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Garlic Small Cloved Hot Purple Skin Allium Sativum
5+ small cloves of this awesome variety of garlic.
Let me just say right off the bat this isn’t ours its from another local organic grower, but it is awesome, and definitely gets our tick of approval!
*** EDIT*** Actually this lot is ours.
Small bulbs that store really well, it’s a “softneck” so it is great for braiding like in the picture, and the flavour is fantastic!
Really complex range you don’t see in a lot of the other types and the final heat kick at the end is great. Packs quite a punch, but without any bitterness.
We do grow this variety ourselves, along with a few other varieties, but not really enough to sell as we eat so much of it, and I constantly get folks hitting me up about it.
So here it is folks!
Although the cloves are not huge, it’s probably the only one worth bothering with if you don’t have a lot of room and still want that proper garlicky flavor combined a long storage time. Here is a huge wall of data I pinched online>>>
“Garlic health benefits and medicinal properties have long been known. Its long been considered a herbal “wonder drug”, with a reputation for preventing everything from the common cold and flu to the Black Plague! It has been used extensively in herbal medicine and is considered one of the most effective natural cold and flu preventatives available.
Raw garlic is used by some to treat the symptoms of acne and there is some evidence that it can assist in managing high cholesterol levels. It can even be effective as a natural mosquito repellent.
Animal studies, and some early research studies in humans, have suggested possible cardiovascular benefits of garlic. A Czech study found garlic supplementation reduced accumulation of cholesterol on the vascular walls of animals. Another study had similar results, with garlic supplementation significantly reducing aortic plaque deposits of cholesterol-fed rabbits. Another study showed supplementation with garlic extract inhibited vascular calcification in human patients with high blood cholesterol.
The known vasodilative effect of garlic is possibly caused by catabolism of garlic-derived polysulfides to hydrogen sulfide in red blood cells (RBCs), a reaction that is dependent on reduced thiols in or on the RBC membrane. Hydrogen sulfide is an endogenous cardioprotective vascular cell-signaling molecule.
A 2012 meta-analysis of randomized, double-blind, placebo-controlled trials looking at the effects of garlic on serum lipid profiles, found garlic was superior to placebo in reducing serum total cholesterol and triglyceride levels. Compared with the placebo groups, serum total cholesterol and triglyceride levels in the garlic groups was reduced considerably.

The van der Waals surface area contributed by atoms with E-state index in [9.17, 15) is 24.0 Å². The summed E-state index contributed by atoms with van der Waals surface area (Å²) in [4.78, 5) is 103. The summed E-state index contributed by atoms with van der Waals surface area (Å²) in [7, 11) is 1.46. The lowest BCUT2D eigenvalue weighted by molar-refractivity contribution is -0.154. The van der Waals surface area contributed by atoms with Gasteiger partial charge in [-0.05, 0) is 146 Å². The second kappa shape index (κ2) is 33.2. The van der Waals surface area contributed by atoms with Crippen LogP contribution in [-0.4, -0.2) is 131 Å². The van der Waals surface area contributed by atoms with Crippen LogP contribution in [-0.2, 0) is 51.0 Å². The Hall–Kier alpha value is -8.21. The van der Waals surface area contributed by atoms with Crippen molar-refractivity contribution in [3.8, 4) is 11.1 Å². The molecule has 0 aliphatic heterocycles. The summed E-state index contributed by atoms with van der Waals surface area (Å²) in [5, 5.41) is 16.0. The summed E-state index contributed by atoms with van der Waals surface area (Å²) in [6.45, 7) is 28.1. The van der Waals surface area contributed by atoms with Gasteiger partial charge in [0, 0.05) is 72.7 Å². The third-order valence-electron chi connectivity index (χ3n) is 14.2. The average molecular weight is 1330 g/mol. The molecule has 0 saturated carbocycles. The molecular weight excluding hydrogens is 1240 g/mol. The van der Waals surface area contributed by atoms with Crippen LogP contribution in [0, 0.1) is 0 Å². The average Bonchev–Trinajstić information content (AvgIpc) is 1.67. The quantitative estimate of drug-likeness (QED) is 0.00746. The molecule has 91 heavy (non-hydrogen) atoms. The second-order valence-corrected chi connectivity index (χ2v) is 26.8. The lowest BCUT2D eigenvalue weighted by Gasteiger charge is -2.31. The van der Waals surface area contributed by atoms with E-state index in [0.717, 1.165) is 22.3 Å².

In 2007, the BBC reported Allium sativum may have other beneficial properties, such as preventing and fighting the common cold. This assertion has the backing of long tradition in herbal medicine, which has used garlic for hoarseness and coughs. The Cherokee also used it as an expectorant for coughs and croup.
Garlic is also alleged to help regulate blood sugar levels. Regular and prolonged use of therapeutic amounts of aged garlic extracts lower blood homocysteine levels and has been shown to prevent some complications of diabetes mellitus.
Garlic was used as an antiseptic to prevent gangrene during World War I and World War II. More recently, it has been found from a clinical trial that a mouthwash containing 2.5% fresh garlic shows good antimicrobial activity.
Garlic cloves are used as a remedy for infections (especially chest problems), digestive disorders, and fungal infections such as thrush. Garlic can be used as a disinfectant because of its bacteriostatic and bactericidal properties.
Garlic has been found to enhance thiamin absorption, and therefore reduces the likelihood for developing the thiamin deficiency beriberi.
In 1924, it was found to be an effective way to prevent scurvy, because of its high vitamin C content. Garlic has been used reasonably successfully in AIDS patients to treat Cryptosporidium in an uncontrolled study in China. It has also been used by at least one AIDS patient to treat toxoplasmosis, another protozoal disease.
Garlic supplementation has been shown to boost testosterone levels in rats fed a high protein diet.
A 2010 double-blind, parallel, randomized, placebo-controlled trial, involving 50 patients whose routine clinical records in general practice documented treated but uncontrolled hypertension, concluded, “Our trial suggests that aged garlic extract is superior to placebo in lowering systolic blood pressure similarly to current first line medications in patients with treated but uncontrolled hypertension.”
Well there it is folks.
Limited numbers of a very cool, very easy to grow variety of purple skinned garlic.
Just poke them in the ground like a tear drop with the point just sticking out.
Don’t over water them and you can’t go wrong.
Grown locally organically, no nasties, no chems, no problems!!!